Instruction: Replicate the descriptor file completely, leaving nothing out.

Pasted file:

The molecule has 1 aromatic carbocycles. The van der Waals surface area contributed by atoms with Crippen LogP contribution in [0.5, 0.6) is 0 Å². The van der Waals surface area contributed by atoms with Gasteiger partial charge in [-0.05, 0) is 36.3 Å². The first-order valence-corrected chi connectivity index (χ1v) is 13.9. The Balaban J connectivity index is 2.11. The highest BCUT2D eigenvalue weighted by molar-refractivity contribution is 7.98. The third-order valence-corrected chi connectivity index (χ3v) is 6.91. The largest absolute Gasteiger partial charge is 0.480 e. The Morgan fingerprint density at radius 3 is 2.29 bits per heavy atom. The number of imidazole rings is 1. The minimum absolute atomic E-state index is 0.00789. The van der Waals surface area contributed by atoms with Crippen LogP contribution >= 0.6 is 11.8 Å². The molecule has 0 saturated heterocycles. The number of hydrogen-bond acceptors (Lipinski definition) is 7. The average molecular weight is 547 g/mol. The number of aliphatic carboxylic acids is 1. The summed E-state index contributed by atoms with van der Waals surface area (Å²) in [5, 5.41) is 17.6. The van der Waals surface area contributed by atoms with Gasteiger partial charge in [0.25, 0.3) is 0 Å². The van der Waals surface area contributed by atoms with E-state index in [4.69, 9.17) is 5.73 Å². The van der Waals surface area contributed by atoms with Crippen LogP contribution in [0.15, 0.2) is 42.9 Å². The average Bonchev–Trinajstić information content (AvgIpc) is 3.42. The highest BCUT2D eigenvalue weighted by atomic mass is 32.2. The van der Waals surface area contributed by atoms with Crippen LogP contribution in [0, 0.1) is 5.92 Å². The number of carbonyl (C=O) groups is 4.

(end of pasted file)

The molecule has 1 aromatic carbocycles. The van der Waals surface area contributed by atoms with Crippen LogP contribution in [0.5, 0.6) is 0 Å². The van der Waals surface area contributed by atoms with Gasteiger partial charge in [-0.05, 0) is 36.3 Å². The first-order valence-corrected chi connectivity index (χ1v) is 13.9. The Balaban J connectivity index is 2.11. The highest BCUT2D eigenvalue weighted by molar-refractivity contribution is 7.98. The third-order valence-corrected chi connectivity index (χ3v) is 6.91. The largest absolute Gasteiger partial charge is 0.480 e. The Morgan fingerprint density at radius 3 is 2.29 bits per heavy atom. The number of imidazole rings is 1. The minimum absolute atomic E-state index is 0.00789. The van der Waals surface area contributed by atoms with Crippen LogP contribution >= 0.6 is 11.8 Å². The molecule has 0 saturated heterocycles. The number of hydrogen-bond acceptors (Lipinski definition) is 7. The average molecular weight is 547 g/mol. The number of aliphatic carboxylic acids is 1. The summed E-state index contributed by atoms with van der Waals surface area (Å²) in [5, 5.41) is 17.6. The van der Waals surface area contributed by atoms with Gasteiger partial charge in [0.25, 0.3) is 0 Å². The van der Waals surface area contributed by atoms with E-state index in [4.69, 9.17) is 5.73 Å². The van der Waals surface area contributed by atoms with Crippen LogP contribution in [0.15, 0.2) is 42.9 Å². The average Bonchev–Trinajstić information content (AvgIpc) is 3.42. The highest BCUT2D eigenvalue weighted by atomic mass is 32.2. The van der Waals surface area contributed by atoms with Crippen LogP contribution in [0, 0.1) is 5.92 Å². The number of carbonyl (C=O) groups is 4.